Recall back to a few moments ago when I said “‘March of the Elephants’ is one of the songs most removed from the aesthetic on The Greatest Story Ever Told.” Notice how I didn’t say the most removed. That’s because “Hesitation Station” doesn’t really have anything to do with a circus at all. It is the only Brendan song that doesn’t reference the concept in some way. There isn’t a single word besides animal –which only very loosely ties it to the theme– that links it to the aesthetic. If we do treat the circus elephants mentioned in “March of the Elephants” as the same animals that do what they do in “Hesitation Station” (of which Brendan is one) we can make the conclusion that Brendan is claiming the abhorrent societal conditions imposed upon him have led him to be the embittered and vulgar animal you see before you. We even see a touch of Chris McCaughanesque idless regret in the song title and opening line in the cause of this angst and anger.

And then there’s the second verse. Unlike “I’m Henery the Eighth, I Am” it is very so much not like the first. It’s just… sad. It’s depressing. Brendan almost beats Chris at his own game, here. While I do love all the intricacies and subtleties of language, particularly that of the English language, simplicity is an oft-forgotten art. There’s not a lot up for interpretation as to what Brendan meant here. Someone told him they loved him, he knew it was a lie, it made him cry, and it made him want to die. The anguished lover is one of the most classic and familiar tales to ever to be told, and it will surely be reiterated and expanded upon until the end of time. Everyone has experience with it some shape or form. Brendan doesn’t really try to romanticize it or tell you how you should feel about it, he just tells it like it is. I think it’s pretty effective, especially juxtaposed to the emotional explosion of rage that precedes it.


This one took, frankly, a lot longer than I would have liked it to. The Greatest Story Ever Told sat on my desk gathering dust for weeks. Then I would write a bit. Then it would sit on my desk gathering dust. Then I would write a bit. Repeat ad nauseum. This middle section was definitely the meatiest and longest part of the album, so fear not, the next part is surely to come quicker. The remaining four songs (five if you count the outro) also make up the best conclusion to any album period. They save the best for last. Hopefully by this point I have convinced at least someone to go out and buy this record. It deserves to be heard.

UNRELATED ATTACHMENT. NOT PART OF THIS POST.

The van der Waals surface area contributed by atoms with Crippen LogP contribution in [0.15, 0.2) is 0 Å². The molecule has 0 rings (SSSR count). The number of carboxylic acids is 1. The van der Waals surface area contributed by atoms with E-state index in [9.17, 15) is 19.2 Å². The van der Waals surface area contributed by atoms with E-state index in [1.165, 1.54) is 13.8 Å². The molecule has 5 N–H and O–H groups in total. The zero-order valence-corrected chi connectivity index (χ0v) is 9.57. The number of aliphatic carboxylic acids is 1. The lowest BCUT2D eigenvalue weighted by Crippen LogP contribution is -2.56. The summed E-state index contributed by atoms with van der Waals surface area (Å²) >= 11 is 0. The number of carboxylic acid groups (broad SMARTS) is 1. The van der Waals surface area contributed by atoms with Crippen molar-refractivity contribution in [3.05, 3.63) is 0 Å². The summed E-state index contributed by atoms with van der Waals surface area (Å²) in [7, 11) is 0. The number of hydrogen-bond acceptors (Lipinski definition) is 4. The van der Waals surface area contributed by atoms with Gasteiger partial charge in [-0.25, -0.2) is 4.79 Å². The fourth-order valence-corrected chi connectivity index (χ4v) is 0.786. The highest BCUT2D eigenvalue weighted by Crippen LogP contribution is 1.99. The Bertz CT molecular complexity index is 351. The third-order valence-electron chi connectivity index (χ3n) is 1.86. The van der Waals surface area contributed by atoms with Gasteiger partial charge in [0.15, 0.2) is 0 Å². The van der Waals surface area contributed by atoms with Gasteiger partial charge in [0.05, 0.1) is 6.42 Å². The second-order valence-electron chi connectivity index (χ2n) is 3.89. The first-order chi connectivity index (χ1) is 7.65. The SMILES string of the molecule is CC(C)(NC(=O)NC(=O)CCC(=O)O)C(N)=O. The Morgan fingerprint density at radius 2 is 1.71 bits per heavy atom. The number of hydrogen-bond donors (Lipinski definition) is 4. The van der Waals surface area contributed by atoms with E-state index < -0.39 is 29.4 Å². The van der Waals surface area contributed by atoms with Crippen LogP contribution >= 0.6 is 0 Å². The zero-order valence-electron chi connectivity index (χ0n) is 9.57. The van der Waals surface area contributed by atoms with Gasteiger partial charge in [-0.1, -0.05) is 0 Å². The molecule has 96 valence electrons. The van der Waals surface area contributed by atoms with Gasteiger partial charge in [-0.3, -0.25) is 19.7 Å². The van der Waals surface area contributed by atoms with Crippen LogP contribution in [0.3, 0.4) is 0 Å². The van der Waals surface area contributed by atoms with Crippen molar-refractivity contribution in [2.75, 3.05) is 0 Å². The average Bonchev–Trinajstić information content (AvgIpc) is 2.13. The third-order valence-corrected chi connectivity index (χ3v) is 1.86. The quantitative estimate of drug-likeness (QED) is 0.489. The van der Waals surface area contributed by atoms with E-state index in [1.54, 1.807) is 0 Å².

Why I Let Cody Destroy Me

By Jackson Anderson

A dog chews on a mannequin’s head. A pencil lightly touches the tender edges of the worn paper. College kids high on LSD run from campus security. I get lost in the intricate designs. I think my entire life could be that sketch book. He compares Kanye West to John Steinbeck. She’s got a fake I.D. They absent-mindedly picks one of my long hairs off of my jacket. I get lost in the subtlety of the gesture. He remarks how good it feels to be felt. He knows that you still don’t believe in yourself at eighteen. All I believe in is the person sitting next to me.


Two separate series of events, and yet they are completely married in my mind. One is Joyce Manor’s dorky yet subtly profound pop-punk album Cody. The other is a memory that I struggle between calling my fondest or that which brings me the most pain. I can’t think of one without the other, and yet, one definitely came first. Cody was released on October 7th, 2016, a good three months after the memory was created. The two ideas are still inseparable in my mind ever since Cody was created.


I think a lot of it is on account of the album’s short length. Clocking in at just over twenty-four minutes, it’s just as fleeting as the memory. As soon as I get invested, it’s gone. During the after-album silence, I have time to reflect on all the similarities. As has it has always been with Joyce Manor, their songs aren’t the pinnacle of lyrical songwriting, but the emotional reactions they are able to elicit are second to none. It’s the emotions that I remember strongly, and that is what destroys me.


It happens during “Stairs” whether I’m engaging in active listening or passive listening. The song is so strong that it demands the listener’s attention whether they feel like giving it or not. The slow long song on the fast quick album would stand out no matter what, and the maturity and vulnerability from a typically immature and surface-level band still manages to give me goosebumps after my spins increase into the forties and fifties. A complete reliance on another person, a complete devotion to that person, the belief that that person is the purest and best thing in the world, and the wish to shield that person from all the world’s evils, it’s a powerful and evocative statement. It reminds me of when I was thinking those things, and it destroys me.